“Face Sick Help” – Functional Communication at its Finest
by Janet Renda, Teacher, Behavior Specialist, Hawkswood School
Here at Hawkswood School, you’ll hear teachers, aides and therapists talking about “functional” approaches to instruction and learning. But what does “functional” mean? When we think of behavior as a communicative act, we often uncover its “function.”
Some of our students come to us using challenging behaviors as a way to express their wants and needs. The most effective tool in managing and reshaping those behaviors is to first identify and understand the student’s intentions — in essence the “function” of the behavior — and then teach the student a way to get their point across without needing to use less appropriate behaviors such as aggression or self-injury.
In general this requires us to be sensitive and attentive to a variety of internal and/or external factors or conditions (we call these “antecedents” – defined as preceding events, conditions, or causes). By understanding that these antecedents are influencing or prompting behaviors, we can identify distinct opportunities for learning and growth.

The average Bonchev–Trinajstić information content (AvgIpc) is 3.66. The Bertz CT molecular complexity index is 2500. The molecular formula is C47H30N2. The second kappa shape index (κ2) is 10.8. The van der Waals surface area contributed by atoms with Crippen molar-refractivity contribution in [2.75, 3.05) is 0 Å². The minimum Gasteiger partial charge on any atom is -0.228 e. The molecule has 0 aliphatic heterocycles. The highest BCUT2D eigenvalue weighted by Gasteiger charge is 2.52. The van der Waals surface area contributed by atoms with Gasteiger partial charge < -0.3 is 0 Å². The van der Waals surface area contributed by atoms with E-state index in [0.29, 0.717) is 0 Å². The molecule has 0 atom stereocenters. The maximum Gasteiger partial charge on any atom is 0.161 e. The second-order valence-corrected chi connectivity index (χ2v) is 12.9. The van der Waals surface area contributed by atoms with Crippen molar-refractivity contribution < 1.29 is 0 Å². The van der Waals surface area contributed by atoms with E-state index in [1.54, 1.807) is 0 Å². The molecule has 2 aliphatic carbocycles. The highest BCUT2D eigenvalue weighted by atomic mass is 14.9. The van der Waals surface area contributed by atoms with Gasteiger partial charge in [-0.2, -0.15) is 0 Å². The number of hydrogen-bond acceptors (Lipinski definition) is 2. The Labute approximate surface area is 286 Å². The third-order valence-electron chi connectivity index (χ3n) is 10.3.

So how does this work in practice in the classroom?
On a recent morning, we noticed that one of our students – who is working on developing more language — wasn’t paying attention, and was squinting one eye. Watching further, we noticed he was rubbing his eyes. “Hmmm….,” I wondered, “does he have a headache?” If so, we might be able to provide him a functional way to express what he needs, making this a teachable moment. I directed him to his voice output device, opened the “sick page” for him and handed it to him. He crafted the phrase “face sick help.” So off we went to the nurse where he opened the sick page on his device (by himself!) and told her the same message. Functional communication at its finest. Problem solved…without using aggression or self-injury.
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